‘Tis the season for gorgeous and informative coffee table books. Every book I’ve ever seen from Smithsonian Books has been gorgeous and fascinating, and two of their newest only continue that streak. One covers x-ray images of space objects, and the other covers ancient mammals and other animals and plants. One consists mostly of awe-inspiring images of deep space, and the other is a definitive work of one man’s artistic contribution to the National Museum of Natural History. You can’t go wrong with either choice.
In Light From the Void: Twenty Years of Discovery With NASA’s Chandra X-Ray Observatory, we are treated to the long history of gorgeous images of deep space taken by the Chandra X-Ray Observatory. Taken into space in 1999 by the Space Shuttle Columbia, Chandra is one of NASA’s four Great Observatories. First, the Hubble was launched in 1990, specializing in UV, optical, and near-infrared wavelengths. Second, in 1991, was the Compton Gamma Ray Observatory. The Chandra was third, in 1999, focusing on x-ray wavelengths. Finally, in 2003, was the Spitzer Space Telescope, which focused on mid-infrared. Together these four observatories allow us to collect more information about deep space and objects. And, because Chandra captures the x-ray portion of the light spectrum, detecting objects 20 times less bright than we could detect previously, we get to see things that we’ve literally never seen before.
This beautiful book includes a timeline to Chandra’s launch from 1949 to 1999, and over 100 images taken from the 20 years since. Originally intended to be on a 5-year mission, Chandra’s value has lasted much longer. This book includes examples of stellar nurseries, stellar death, galaxies, galaxy clusters, and even more unexpected things. In it, we learn about stars’ entire life cycle and see detailed galaxy images, but we also learn more about our solar system’s planets and moons, black holes, exoplanets, dark energy, and more. Each page includes a photo of the object(s) along with the name, a brief description of what you’re seeing, the scale of and distance to the object, and the wavelength and color used. Some appear to be blurry blobs of colored light, while others are quite detailed. On several occasions, there are illustrated versions next to what you’re seeing in the Chandra image, to help you envision what it is you’re looking at, turning a blob or two into something you can wrap your head around more clearly.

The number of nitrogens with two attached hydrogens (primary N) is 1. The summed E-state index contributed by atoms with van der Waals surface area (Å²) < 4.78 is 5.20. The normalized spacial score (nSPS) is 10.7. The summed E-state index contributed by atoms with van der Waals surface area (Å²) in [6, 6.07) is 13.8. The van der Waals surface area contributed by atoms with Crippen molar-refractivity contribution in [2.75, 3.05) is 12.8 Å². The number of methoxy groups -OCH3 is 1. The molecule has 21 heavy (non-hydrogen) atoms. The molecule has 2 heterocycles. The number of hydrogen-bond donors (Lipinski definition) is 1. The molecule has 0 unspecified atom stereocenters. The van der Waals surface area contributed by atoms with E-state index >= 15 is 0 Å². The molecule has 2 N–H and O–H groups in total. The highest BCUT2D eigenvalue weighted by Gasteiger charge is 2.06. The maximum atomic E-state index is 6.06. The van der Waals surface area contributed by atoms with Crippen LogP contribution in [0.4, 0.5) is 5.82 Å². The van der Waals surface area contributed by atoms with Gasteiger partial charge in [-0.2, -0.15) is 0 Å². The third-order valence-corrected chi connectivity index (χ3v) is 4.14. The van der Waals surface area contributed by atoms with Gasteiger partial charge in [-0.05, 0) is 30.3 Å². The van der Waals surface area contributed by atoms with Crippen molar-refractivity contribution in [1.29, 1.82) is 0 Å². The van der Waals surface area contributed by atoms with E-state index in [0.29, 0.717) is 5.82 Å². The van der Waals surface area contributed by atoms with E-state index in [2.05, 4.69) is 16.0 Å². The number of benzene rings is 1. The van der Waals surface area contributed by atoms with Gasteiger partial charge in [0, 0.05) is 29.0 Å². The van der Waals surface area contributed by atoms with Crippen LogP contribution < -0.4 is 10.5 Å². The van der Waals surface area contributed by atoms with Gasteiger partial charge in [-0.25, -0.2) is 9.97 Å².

While each section includes a short introduction and each item is described in brief, the star (ha ha) of the show here is the imagery. Light From the Void is a nice addition to the library of any fan of deep space, and fans of the night sky in general.